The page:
http://3dprintingforbeginners.com/

3ders.org - 3D printer and 3D printing news, trends and resources.
http://www.3ders.org/

Make Zine  an online magazine for makers
http://www.makezine.com/

Maker Shed  A source of kits and supplies.
http://www.makershed.com/


I suggest that unless you are a very skilled hobbyist, you avoid trying to build a 3d printer from scratch. Kits are a better option, but I would rather pull a unit from a box, load filament and start printing.

Regards,

Robert

-----Original Message-----
From: [hidden email] [mailto:[hidden email]] On Behalf Of Derek Stewart
Sent: Wednesday, May 21, 2014 6:11 AM
To: [hidden email]
Subject: [OpenSCAD] 3D Printer

Hi,

Can anyone recommend a good 3D Printer.

Can the parts to the printer be modelled in OpenSCAD.
--
Regards,

Derek
_______________________________________________
OpenSCAD mailing list
[hidden email]
http://rocklinux.net/mailman/listinfo/openscad
http://openscad.org - https://flattr.com/thing/121566
_______________________________________________
OpenSCAD mailing list
[hidden email]
http://rocklinux.net/mailman/listinfo/openscad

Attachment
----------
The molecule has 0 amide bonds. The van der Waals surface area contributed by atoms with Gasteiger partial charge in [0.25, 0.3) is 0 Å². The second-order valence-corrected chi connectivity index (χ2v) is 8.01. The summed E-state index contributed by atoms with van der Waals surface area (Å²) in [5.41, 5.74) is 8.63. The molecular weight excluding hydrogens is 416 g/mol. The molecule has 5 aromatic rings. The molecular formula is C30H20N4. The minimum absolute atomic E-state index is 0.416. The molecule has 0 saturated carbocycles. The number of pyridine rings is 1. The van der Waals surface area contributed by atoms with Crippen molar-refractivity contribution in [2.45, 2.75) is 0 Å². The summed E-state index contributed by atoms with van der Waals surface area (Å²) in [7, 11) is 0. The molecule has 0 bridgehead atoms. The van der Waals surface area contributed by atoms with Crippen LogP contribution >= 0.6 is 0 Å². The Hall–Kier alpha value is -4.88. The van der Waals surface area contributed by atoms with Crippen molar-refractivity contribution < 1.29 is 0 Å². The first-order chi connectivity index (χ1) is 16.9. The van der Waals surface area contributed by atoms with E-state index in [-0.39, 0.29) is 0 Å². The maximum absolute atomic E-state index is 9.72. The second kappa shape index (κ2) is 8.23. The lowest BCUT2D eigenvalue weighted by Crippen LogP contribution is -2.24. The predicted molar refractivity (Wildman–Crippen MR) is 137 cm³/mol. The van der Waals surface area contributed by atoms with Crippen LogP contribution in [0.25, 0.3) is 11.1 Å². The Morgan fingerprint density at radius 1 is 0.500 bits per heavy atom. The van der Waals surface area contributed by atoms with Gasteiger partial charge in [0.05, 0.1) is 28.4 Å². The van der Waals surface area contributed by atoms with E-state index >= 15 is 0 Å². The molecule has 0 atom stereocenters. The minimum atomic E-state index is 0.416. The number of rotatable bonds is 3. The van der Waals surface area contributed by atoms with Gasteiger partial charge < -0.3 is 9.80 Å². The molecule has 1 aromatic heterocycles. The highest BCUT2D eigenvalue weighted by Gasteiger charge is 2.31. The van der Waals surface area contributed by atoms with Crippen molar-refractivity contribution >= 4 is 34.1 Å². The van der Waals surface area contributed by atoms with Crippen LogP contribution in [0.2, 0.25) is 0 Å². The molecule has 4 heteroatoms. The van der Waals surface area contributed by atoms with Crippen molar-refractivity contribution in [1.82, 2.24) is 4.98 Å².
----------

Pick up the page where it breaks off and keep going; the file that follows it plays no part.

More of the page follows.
http://openscad.org - https://flattr.com/thing/121566
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Re: 3D Printer

Derek Stewart
Hi,

Thanks for the information, I am sorry that you all think this is
straying from the List Topic.

But I only found out about OpenSCAD through looking at 3D Printer Web Site.

I thought that OpenSCAD could produce the 3D model and send it to a 3D
Printer.

Looks like I am in the wrong place.

Regards,

Derek

On 21/05/14 18:26, Robert Jaquiss wrote:

> Hello:
>
>       I know this is seriously straying from the topic of this list, but here are a few sites.
>
> 3d Printing for beginners
> http://3dprintingforbeginners.com/
>
> 3ders.org - 3D printer and 3D printing news, trends and resources.